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Propaganda and the Political Cartoon

by Marco den Ouden about a month ago in pop culture

The power of the cartoonist's art

Propaganda and the Political Cartoon
Photo by Samuel Regan-Asante on Unsplash

A good case can be made that the political cartoon, by its very nature, is a form of propaganda. This is not necessarily a bad thing, though propaganda as generally understood has negative connotations. René Welleck in his Theory of Literature argues that

  • The term “propaganda” is loose and needs scrutiny. In popular speech, it is applied to doctrines viewed as pernicious and spread by men whom we distrust. The word implies calculation, intention, and is usually applied to specific, rather restrictive doctrines or programmes. (Zazlove 1997)

Jerry Zazlove asks the question, “Can there be both ‘positive’ propaganda and ‘negative’ propaganda?” He cites Harold Laswell to the effect that propaganda can be viewed neutrally: Propaganda “in the broadest sense… (is) the technique of influencing human action by the manipulation of representations” in different media. He argues that even such a seemingly benign philosophy as humanism indulges in propaganda.

  • Humanist essays contain elements like name-calling, ridicule and degrading invective, project judgments about the motivations of enemies, blasphemy, and caustic sarcasm formed in the crucible of the dissenting traditions.

Jonathan Swift was a master of this technique, using humor and wit to skewer some of the prevailing ideas of his age. Consider his Gulliver’s Travels or A Modest Proposal. The great Canadian humorist Stephen Leacock lampooned the upper classes in Arcadian Adventures With the Idle Rich. It’s interesting to note that these two masters were humorists. So too is the political cartoonist. Humor is his stock in trade but his target is inevitably the cultural mores of the time or throwing a light on some of the absurdities of political figures of the day. So let us examine three separate political cartoons in some detail.

War Propaganda

The political cartoon is most often seen as propaganda during wartime or during similar periods of insurrection and violence. These events generate heated emotions. As Mark Bryant points out in History Today:

  • Not all cartoons are funny. They can also be witty, satirical, grotesque, obscene and vicious without being comic. And in the case of political cartoons in wartime they are often deliberately designed to inflame public opinion against an enemy - a powerful weapon in the armory of propaganda departments on both sides of a conflict. (60)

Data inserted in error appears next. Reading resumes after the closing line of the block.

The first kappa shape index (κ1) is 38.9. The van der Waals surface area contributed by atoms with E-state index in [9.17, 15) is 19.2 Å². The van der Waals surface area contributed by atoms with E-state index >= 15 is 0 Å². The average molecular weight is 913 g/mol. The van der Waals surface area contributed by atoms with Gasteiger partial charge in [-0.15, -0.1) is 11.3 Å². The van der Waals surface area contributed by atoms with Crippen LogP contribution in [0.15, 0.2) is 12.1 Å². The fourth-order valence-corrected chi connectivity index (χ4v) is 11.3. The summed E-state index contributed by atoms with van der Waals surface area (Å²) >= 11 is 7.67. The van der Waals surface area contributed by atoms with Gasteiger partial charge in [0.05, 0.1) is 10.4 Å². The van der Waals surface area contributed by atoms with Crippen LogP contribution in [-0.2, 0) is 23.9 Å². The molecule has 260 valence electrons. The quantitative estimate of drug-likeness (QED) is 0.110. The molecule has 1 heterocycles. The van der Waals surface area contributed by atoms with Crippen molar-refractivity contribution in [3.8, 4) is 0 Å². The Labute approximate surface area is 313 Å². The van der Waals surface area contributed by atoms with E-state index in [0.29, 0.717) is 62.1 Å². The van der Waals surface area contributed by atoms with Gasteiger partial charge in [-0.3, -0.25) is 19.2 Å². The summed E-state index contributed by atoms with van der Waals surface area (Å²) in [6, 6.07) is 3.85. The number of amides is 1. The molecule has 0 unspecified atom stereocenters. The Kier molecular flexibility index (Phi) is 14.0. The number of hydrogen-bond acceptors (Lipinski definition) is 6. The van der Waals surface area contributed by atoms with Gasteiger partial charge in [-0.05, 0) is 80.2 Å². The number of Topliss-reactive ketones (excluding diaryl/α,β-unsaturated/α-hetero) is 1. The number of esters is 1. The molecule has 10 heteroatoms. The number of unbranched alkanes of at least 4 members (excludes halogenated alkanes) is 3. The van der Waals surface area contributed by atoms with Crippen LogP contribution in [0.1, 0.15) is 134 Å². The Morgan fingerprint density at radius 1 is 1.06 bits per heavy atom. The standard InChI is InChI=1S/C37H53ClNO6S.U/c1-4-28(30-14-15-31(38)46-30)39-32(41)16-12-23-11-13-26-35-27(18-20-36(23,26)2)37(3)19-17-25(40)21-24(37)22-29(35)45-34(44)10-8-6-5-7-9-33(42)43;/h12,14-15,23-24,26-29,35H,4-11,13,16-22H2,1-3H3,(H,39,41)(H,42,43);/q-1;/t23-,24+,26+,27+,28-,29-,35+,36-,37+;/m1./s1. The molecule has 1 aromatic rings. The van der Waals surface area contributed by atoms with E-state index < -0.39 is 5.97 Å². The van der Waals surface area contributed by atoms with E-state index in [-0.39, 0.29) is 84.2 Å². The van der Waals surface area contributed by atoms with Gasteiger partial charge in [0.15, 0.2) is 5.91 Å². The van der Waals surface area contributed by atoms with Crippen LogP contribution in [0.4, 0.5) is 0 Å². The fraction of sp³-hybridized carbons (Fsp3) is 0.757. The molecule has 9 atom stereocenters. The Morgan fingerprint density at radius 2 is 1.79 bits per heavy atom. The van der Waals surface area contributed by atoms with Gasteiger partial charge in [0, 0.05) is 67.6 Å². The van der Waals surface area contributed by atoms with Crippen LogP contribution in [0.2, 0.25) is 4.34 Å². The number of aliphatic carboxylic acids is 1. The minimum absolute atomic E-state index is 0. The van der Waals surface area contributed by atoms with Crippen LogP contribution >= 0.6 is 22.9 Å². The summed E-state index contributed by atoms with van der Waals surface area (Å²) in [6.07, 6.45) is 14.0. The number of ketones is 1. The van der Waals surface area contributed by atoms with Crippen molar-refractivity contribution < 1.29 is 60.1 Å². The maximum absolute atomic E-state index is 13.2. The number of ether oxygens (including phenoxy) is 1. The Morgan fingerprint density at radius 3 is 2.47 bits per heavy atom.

During World War I, the Netherlands was one of only nine countries in the world that managed to remain neutral during the war. The Scandinavian states of Denmark, Norway and Sweden, as well as Switzerland, were also neutral. Despite his government’s neutrality, Dutch cartoonist Louis Raemaeker made no secret of where his sympathies lay. Bryant notes that the Dutch cartoonist “was so provocative” with his cartoons portraying the Central Powers during World War I

  • that Kaiser Wilhelm offered to pay 12,000 Dutch guilders to whoever captured him (dead or alive). He was even prosecuted by his own government for jeopardizing Holland's neutrality and British prime minister Lloyd George was so impressed by his drawings that he sent him to the US to convince the Americans to enter the war. (60)

Below is his depiction of the murder of nurse Edith Cavell.

Thrown to the Swine: The Martyred Nurse (1915) by Louis Raemaeker

Along with the caption is this description: “Note that the pigs around her corpse not only wear pickelhaube helmets but the one in the foreground even has an Iron Cross pinned to its tail.” Bryant quotes Raemaeker on his work:

  • It has been my one aim since the breaking out of the war to accentuate the brutish character of the Germans. The brute is in them and I have tried to bring it out, but try as hard as I can I cannot depict it strong enough. I cannot make my pictures as brutish as the actual truth. (60)

Acquitted of the charges layed on him by the Dutch government, Raemaekers emigrated to England to circumvent the Kaiser’s threat of assassination and in 1917 to the United States. His cartoons were widely published across Europe and Sir Harry Perry Robinson, the war correspondent for The Times, “held that he was one of the six great men - including statesmen and military commanders - whose effort and influence were most decisive during the First World War.” (61)

In America he worked for the Hearst papers and President Theodore Roosevelt himself wrote the forward to a collection of his cartoons published as a book: